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The beautiful YanQi Lake, BeiJing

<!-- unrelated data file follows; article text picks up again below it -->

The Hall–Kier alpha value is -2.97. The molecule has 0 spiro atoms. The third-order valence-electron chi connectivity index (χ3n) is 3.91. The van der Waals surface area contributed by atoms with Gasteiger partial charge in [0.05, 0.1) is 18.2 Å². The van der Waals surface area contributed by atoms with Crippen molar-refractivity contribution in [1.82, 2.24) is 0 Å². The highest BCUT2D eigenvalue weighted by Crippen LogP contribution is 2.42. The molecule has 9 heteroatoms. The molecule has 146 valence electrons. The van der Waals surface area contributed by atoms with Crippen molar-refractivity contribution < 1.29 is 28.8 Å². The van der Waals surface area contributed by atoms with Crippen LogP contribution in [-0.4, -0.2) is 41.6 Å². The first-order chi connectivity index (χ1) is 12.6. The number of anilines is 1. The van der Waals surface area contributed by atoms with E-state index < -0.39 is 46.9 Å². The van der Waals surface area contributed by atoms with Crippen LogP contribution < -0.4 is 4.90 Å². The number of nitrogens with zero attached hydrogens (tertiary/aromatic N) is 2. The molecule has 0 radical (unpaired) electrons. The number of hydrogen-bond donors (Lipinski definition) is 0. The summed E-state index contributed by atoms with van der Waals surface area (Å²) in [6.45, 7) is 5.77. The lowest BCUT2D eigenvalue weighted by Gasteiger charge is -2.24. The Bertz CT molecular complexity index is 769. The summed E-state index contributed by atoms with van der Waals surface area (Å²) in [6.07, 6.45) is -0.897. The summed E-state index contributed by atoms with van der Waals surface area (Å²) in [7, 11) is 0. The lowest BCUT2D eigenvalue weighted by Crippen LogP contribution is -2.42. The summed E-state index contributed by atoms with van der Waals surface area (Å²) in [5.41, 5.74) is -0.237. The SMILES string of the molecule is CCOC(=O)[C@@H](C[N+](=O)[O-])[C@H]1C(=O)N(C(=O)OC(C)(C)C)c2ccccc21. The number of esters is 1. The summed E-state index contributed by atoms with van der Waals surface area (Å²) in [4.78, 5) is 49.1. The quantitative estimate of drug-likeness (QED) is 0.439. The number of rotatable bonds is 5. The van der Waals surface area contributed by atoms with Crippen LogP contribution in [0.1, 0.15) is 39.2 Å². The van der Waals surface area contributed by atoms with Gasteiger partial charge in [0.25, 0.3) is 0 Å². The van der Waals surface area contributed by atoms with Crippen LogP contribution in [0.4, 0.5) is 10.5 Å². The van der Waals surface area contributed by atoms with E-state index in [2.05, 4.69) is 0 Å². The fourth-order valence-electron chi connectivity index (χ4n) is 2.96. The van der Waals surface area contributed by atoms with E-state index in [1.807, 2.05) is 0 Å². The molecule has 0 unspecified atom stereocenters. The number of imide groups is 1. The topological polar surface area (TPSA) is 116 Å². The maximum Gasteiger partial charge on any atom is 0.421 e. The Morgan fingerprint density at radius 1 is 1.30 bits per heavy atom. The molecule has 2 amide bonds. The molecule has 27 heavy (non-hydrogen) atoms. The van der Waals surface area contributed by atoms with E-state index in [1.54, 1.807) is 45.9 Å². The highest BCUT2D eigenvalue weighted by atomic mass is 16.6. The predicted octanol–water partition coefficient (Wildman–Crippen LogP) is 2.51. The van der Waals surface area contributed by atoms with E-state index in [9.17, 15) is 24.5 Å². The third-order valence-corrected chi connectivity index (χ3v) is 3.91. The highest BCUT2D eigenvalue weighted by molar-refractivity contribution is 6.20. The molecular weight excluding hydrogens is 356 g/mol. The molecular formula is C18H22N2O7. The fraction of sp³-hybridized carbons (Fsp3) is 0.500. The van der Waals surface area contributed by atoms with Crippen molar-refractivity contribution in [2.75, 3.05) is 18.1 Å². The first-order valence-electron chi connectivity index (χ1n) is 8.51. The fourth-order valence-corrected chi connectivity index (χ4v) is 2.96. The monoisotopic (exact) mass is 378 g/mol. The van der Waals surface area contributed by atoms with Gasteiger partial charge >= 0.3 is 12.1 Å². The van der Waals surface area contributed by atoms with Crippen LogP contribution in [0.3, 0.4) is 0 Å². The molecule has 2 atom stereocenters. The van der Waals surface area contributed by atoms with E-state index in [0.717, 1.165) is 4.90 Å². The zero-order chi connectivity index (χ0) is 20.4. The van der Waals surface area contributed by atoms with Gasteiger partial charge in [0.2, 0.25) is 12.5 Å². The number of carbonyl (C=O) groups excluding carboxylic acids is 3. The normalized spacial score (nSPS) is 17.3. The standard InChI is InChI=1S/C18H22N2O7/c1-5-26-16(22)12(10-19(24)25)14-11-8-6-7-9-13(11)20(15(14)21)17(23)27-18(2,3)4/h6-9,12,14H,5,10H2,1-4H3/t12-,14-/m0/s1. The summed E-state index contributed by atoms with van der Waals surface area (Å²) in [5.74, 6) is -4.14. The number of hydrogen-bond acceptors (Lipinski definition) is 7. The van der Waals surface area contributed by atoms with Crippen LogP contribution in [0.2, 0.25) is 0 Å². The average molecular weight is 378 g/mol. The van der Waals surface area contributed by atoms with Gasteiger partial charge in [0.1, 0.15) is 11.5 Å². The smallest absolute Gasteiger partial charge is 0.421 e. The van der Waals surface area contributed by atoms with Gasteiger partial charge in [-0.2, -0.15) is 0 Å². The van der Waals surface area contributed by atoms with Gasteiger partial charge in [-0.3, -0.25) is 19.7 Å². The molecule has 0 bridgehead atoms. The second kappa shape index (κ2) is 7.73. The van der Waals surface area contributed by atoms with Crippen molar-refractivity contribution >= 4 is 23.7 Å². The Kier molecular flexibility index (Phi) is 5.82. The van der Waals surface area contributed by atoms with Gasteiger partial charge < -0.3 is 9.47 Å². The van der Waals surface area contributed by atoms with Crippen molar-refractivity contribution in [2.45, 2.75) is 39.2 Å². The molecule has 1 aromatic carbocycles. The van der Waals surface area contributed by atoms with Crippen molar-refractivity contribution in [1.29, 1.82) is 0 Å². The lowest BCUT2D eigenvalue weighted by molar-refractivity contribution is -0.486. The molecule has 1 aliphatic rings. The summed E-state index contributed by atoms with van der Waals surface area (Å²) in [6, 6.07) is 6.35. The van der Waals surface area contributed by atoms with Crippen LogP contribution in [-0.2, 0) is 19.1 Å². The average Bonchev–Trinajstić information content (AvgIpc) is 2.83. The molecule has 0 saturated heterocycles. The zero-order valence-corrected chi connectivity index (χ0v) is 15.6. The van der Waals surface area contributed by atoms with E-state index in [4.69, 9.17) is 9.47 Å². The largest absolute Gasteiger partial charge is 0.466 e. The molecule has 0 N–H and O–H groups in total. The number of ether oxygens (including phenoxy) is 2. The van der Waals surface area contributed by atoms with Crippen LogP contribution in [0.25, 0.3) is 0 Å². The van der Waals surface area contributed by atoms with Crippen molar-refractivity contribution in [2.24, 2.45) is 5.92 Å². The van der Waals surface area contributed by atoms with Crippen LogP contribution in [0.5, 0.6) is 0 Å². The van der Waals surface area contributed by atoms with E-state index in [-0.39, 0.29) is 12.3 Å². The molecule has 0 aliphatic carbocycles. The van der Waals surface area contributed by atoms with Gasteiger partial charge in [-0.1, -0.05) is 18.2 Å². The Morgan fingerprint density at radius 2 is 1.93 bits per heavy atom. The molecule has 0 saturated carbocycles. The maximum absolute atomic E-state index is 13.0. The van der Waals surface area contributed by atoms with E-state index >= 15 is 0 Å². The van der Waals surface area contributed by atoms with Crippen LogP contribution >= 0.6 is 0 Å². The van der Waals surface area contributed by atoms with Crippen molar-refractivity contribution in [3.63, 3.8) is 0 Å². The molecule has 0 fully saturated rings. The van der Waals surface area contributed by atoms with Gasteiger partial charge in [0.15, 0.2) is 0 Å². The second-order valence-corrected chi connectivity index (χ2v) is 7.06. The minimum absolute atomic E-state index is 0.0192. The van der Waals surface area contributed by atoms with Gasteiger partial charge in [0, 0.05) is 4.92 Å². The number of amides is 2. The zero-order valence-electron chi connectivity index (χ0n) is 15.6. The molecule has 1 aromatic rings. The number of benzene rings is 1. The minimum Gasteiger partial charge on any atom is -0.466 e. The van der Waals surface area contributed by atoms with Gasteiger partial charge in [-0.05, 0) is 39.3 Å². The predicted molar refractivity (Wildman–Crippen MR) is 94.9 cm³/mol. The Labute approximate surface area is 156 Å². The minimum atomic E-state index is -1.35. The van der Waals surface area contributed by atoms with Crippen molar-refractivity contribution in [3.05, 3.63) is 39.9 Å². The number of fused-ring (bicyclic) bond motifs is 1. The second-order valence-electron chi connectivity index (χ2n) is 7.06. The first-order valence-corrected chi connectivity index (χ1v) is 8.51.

With Beijing Old Liu ... Visitor Guide to YanQi Lake, BeiJing Overview YanQi Lake, located in the HuaiRou District of BeiJing, is a stunning natural area known for its picturesque landscapes and clear waters. It is a popular destination for both leisure and business, offering a tranquil escape from the bustling city and a venue for high-profile international events, including the Asia-Pacific Economic Cooperation (APEC) summit in 2014. Getting There By Air: The nearest airport is Beijing Capital International Airport (PEK), approximately 50 kilometers from YanQi Lake. From the airport, you can take a taxi or a shuttle bus to reach the lake. By Train: You can take a high-speed train to HuaiRou North Railway Station and then a taxi or local bus to YanQi Lake. By Bus: Several buses run from downtown BeiJing to HuaiRou District. You can then take a local bus or taxi to YanQi Lake. Getting Around Walking: YanQi Lake area is best explored on foot, allowing you to fully appreciate its natural beauty and serene environment. Biking: Renting a bike is a popular option for getting around and exploring the scenic routes around the lake. Local Transport: Taxis and shuttle services are available for traveling to and from different parts of the lake area and nearby attractions. Main Attractions YanQi Island YanQi Island is the centerpiece of YanQi Lake, hosting luxury resorts, conference centers, and beautiful gardens. It is an ideal place for relaxation, high-end dining, and international conferences. YanQi Tower The YanQi Tower offers panoramic views of the lake and surrounding mountains. Visitors can take an elevator to the top for breathtaking scenery and photography opportunities. Boat Tours Boat tours on YanQi Lake provide a peaceful and scenic way to explore the area. Various types of boats, from traditional Chinese boats to modern yachts, are available for hire. Wild Duck Lake Nearby Wild Duck Lake is a birdwatcher's paradise, home to a variety of bird species, especially migratory birds. It's a great spot for nature enthusiasts and photographers. Hongluo Temple Located a short distance from YanQi Lake, Hongluo Temple is one of the largest and oldest temples in northern China. It offers a serene environment and rich cultural heritage. Local Cuisine While visiting YanQi Lake, you can enjoy a variety of local and international cuisines. Here are some recommendations: Peking Duck: A world-famous dish, Peking Duck is a must-try when in BeiJing. Many restaurants near YanQi Lake serve this delicacy. YanQi Lake Fish: Freshly caught fish from the lake, prepared in various styles, is a local specialty. HuaiRou Chestnut: HuaiRou is known for its delicious chestnuts, which can be enjoyed roasted or used in local dishes. Shopping Local Handicrafts: Explore shops around YanQi Lake for traditional Chinese handicrafts, including silk products, pottery, and paintings. Specialty Foods: Purchase local specialties such as HuaiRou chestnuts, honey, and other agricultural products. Souvenirs: Various souvenir shops offer items commemorating the APEC summit and other significant events held at YanQi Lake. Accommodation Luxury Resorts: YanQi Lake is home to several luxury resorts, such as the YanQi Lake Kempinski Hotel, which offers top-notch amenities and stunning views. Mid-Range Hotels: There are also several mid-range hotels and boutique accommodations around the lake area, providing comfort and convenience at reasonable prices. Guesthouses: For a more local experience, consider staying in one of the guesthouses or inns in the nearby villages. Historical Background of YanQi Lake YanQi Lake is a man-made reservoir created in the 1980s to improve water supply and irrigation for the HuaiRou District. The project aimed to enhance the local agricultural productivity and provide a recreational area for residents and visitors. Over the years, YanQi Lake has developed into a major tourist destination and a hub for international events. The lake and its surrounding areas have been carefully maintained and upgraded to offer a blend of natural beauty, cultural heritage, and modern amenities. The area around YanQi Lake has also been a site of historical significance. The nearby Hongluo Temple, dating back over 1,000 years, reflects the region's rich spiritual and cultural history. The combination of ancient traditions and modern development makes YanQi Lake a unique and attractive destination. Tips for Visitors Best Time to Visit: The best times to visit YanQi Lake are spring (April to June) and autumn (September to November) when the weather is mild and the scenery is at its most beautiful. Clothing: Wear comfortable walking shoes and dress in layers to accommodate changing temperatures. An umbrella or raincoat is useful during the rainy season. Respect Local Customs: Be respectful of local customs and traditions. Dress modestly and be mindful of local etiquette, especially when visiting historical and cultural sites. Language: While Mandarin is widely spoken, learning a few basic phrases or using a translation app can be very helpful. Plan Your Visit: YanQi Lake is best explored at a leisurely pace. Take your time to enjoy the scenic views, visit local attractions, and savor the local cuisine. Conclusion YanQi Lake, with its stunning natural beauty, historical significance, and modern amenities, offers a unique and memorable travel experience. Whether you're exploring the tranquil lake, visiting nearby cultural sites, or enjoying local cuisine, YanQi Lake provides a serene escape and a glimpse into the rich heritage of BeiJing. Plan your visit carefully to make the most of your trip to this picturesque destination in the HuaiRou District.